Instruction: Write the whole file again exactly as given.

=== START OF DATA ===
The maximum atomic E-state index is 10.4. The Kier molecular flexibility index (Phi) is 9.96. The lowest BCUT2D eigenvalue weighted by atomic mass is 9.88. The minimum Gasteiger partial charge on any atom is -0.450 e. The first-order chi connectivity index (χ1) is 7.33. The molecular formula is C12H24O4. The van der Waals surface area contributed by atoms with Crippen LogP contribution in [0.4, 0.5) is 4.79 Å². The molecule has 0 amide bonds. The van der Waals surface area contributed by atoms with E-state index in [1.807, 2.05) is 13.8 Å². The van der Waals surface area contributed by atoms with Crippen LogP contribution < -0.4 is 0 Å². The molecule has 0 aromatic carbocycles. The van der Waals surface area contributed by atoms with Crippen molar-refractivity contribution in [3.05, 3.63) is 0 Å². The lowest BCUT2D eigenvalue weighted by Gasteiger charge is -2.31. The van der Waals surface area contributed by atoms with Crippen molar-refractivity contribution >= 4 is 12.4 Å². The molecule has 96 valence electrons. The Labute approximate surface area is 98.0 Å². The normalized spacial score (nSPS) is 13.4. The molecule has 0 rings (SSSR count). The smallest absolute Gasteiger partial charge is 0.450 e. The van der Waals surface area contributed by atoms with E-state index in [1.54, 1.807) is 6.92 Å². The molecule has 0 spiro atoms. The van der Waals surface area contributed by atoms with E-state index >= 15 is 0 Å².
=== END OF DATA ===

The maximum atomic E-state index is 10.4. The Kier molecular flexibility index (Phi) is 9.96. The lowest BCUT2D eigenvalue weighted by atomic mass is 9.88. The minimum Gasteiger partial charge on any atom is -0.450 e. The first-order chi connectivity index (χ1) is 7.33. The molecular formula is C12H24O4. The van der Waals surface area contributed by atoms with Crippen LogP contribution in [0.4, 0.5) is 4.79 Å². The molecule has 0 amide bonds. The van der Waals surface area contributed by atoms with E-state index in [1.807, 2.05) is 13.8 Å². The van der Waals surface area contributed by atoms with Crippen LogP contribution < -0.4 is 0 Å². The molecule has 0 aromatic carbocycles. The van der Waals surface area contributed by atoms with Crippen molar-refractivity contribution in [3.05, 3.63) is 0 Å². The lowest BCUT2D eigenvalue weighted by Gasteiger charge is -2.31. The van der Waals surface area contributed by atoms with Crippen molar-refractivity contribution >= 4 is 12.4 Å². The molecule has 96 valence electrons. The Labute approximate surface area is 98.0 Å². The normalized spacial score (nSPS) is 13.4. The molecule has 0 rings (SSSR count). The smallest absolute Gasteiger partial charge is 0.450 e. The van der Waals surface area contributed by atoms with E-state index in [1.54, 1.807) is 6.92 Å². The molecule has 0 spiro atoms. The van der Waals surface area contributed by atoms with E-state index >= 15 is 0 Å².